What? Integrated Supply?
These days we see a growing trend towards ‘Integrated Supply’ in the industrial sector. But what is it actually? Why is it necessary? And can it deliver a more robust, coherent and improved approach to the procurement and supply of goods and materials, especially in the ‘tail spend’ categories?
The term ‘Integrated Supply’ has been used for over 40 years, chiefly in the US, with many shades of meaning (one US distributor has nine different definitions of Integrated Supply in its literature!). For an academic definition, The Logistics Institute at Georgia Tech suggests “The Integrated Supply chain is one that has full responsibility across the corporation (including different divisions, business units and geographies) for the planning and management of all activities involved in end-to-end supply chain processes including sourcing and procurement ... and all logistics management activities.” So ‘Integrated Supply’ is about creating a single, uniform system to procure goods of all kinds. In such a system, sourcing and purchasing, storage and delivery, are planned and executed as a seamless business process. It works across multiple sites, multiple production and product lines and multiple users (for example, combining the requirements for building to customer orders and for building to spare part stock).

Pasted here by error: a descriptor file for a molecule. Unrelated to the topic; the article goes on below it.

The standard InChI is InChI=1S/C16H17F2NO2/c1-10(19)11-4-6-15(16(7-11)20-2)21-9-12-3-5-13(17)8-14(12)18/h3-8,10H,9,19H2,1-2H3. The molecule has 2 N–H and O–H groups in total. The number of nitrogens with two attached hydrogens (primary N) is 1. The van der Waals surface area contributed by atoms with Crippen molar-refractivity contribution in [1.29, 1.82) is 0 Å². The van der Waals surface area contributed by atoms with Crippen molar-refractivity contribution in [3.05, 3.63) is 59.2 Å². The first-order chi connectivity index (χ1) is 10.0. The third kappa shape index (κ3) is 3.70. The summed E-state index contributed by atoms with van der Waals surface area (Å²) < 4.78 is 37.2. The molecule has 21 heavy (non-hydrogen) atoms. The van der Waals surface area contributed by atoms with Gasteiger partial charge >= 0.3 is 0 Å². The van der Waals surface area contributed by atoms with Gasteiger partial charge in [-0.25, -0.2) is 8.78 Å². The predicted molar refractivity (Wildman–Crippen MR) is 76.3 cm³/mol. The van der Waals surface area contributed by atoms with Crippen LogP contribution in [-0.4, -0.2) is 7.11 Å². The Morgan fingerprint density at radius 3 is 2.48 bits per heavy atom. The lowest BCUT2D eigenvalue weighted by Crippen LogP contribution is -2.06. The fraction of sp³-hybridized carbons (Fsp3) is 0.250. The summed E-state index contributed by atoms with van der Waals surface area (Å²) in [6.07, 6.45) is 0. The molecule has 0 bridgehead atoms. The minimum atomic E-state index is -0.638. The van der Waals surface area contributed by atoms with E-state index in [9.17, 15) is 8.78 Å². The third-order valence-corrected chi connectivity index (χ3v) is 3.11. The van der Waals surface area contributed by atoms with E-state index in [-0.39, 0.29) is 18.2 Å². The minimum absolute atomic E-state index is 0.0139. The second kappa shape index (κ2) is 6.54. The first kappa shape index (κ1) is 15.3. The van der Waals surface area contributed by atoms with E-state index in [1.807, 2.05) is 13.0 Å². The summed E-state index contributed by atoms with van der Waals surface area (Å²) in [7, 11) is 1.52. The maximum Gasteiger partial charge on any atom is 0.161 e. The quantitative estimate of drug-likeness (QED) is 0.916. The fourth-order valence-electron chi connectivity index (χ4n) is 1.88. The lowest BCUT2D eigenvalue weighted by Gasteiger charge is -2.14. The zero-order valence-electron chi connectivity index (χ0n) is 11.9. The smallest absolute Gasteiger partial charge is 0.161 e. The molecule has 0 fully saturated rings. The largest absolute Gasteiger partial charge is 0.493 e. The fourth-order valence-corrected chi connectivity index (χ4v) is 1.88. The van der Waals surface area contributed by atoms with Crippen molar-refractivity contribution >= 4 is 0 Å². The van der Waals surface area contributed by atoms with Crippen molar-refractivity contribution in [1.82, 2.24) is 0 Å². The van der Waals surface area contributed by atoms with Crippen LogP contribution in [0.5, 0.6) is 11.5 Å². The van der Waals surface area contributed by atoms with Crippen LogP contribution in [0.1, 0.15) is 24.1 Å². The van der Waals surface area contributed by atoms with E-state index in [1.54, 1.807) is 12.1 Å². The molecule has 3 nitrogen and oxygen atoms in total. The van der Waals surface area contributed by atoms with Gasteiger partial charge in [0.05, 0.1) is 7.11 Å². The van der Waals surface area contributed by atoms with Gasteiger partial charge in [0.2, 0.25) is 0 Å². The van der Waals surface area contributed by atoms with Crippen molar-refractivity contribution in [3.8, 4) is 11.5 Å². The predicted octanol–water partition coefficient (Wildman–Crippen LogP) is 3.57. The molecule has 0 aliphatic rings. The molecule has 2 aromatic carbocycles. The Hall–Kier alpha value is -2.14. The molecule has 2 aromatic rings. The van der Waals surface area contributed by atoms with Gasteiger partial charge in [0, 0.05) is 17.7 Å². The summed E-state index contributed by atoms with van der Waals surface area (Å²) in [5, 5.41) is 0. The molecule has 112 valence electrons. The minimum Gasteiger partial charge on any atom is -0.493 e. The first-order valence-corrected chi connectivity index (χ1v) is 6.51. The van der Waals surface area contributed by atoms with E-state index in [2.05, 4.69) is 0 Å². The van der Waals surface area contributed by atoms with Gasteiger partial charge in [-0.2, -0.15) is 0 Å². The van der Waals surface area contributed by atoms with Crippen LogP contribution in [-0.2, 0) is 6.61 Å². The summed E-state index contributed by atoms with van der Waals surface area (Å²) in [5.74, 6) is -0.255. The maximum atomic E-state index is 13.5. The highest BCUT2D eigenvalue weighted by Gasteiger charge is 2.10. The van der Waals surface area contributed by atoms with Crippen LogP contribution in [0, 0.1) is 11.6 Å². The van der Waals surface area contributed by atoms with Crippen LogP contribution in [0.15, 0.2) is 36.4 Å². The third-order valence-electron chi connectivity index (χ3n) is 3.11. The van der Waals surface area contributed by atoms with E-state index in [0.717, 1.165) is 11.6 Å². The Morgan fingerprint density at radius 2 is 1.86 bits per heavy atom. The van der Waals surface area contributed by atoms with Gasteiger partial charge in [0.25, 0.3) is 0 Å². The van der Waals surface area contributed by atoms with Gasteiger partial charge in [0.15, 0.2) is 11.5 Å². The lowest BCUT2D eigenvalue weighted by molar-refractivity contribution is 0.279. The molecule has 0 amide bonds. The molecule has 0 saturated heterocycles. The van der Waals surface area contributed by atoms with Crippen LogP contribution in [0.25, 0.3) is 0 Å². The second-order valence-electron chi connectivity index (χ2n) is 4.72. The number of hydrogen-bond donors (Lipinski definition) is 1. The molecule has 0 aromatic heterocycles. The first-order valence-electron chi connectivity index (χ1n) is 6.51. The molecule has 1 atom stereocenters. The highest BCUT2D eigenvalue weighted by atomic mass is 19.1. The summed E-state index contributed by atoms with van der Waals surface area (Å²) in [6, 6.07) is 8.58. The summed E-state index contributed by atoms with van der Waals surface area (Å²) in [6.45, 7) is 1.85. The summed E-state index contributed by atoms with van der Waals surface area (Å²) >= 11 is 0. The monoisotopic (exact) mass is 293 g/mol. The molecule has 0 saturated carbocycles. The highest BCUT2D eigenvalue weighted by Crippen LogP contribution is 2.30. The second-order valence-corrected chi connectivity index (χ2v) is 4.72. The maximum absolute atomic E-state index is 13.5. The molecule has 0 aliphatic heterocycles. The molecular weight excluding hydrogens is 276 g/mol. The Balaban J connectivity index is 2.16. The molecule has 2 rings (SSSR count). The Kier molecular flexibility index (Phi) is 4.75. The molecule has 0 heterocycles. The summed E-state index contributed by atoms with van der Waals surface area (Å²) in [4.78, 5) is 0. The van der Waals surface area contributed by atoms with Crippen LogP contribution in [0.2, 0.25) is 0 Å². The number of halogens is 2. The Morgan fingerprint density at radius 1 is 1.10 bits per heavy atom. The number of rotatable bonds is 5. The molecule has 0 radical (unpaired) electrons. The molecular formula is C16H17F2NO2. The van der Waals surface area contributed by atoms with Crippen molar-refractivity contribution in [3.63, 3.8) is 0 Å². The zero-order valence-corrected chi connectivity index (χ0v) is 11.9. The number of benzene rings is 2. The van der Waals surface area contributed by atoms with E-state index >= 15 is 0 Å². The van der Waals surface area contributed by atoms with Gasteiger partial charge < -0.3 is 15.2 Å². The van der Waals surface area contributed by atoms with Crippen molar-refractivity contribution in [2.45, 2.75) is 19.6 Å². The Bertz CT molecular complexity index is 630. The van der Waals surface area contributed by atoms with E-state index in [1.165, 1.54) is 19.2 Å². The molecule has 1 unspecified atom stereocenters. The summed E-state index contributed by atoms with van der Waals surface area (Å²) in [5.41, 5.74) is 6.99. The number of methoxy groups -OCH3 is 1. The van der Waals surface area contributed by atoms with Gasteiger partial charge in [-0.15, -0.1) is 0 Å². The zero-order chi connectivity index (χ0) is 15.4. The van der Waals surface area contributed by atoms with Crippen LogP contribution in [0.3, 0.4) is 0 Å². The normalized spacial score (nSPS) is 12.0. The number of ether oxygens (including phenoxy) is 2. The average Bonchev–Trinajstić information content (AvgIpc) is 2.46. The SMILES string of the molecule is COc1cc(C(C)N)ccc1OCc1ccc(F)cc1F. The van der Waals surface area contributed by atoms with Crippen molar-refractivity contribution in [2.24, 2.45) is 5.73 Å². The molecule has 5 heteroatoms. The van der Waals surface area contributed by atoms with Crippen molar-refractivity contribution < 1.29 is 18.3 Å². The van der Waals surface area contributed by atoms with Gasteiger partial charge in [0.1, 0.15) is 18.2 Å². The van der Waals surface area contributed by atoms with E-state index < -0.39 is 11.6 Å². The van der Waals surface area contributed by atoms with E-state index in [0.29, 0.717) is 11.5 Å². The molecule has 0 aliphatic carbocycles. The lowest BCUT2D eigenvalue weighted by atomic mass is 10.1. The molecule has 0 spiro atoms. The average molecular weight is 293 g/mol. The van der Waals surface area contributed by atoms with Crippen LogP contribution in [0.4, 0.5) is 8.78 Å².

The result is a supply operation with a single set of strategic business objectives and policies. It is synchronised across the different physical processes. It works to KPIs which are optimal for the organisation, not for individual ‘-departments’, and it promotes long term internal and external collaboration.
‘Integrated’ here is not necessarily synonymous with ‘outsourced’, but as we will see, for both MRO and BOM ‘tail spend’ this is often the most effective approach.
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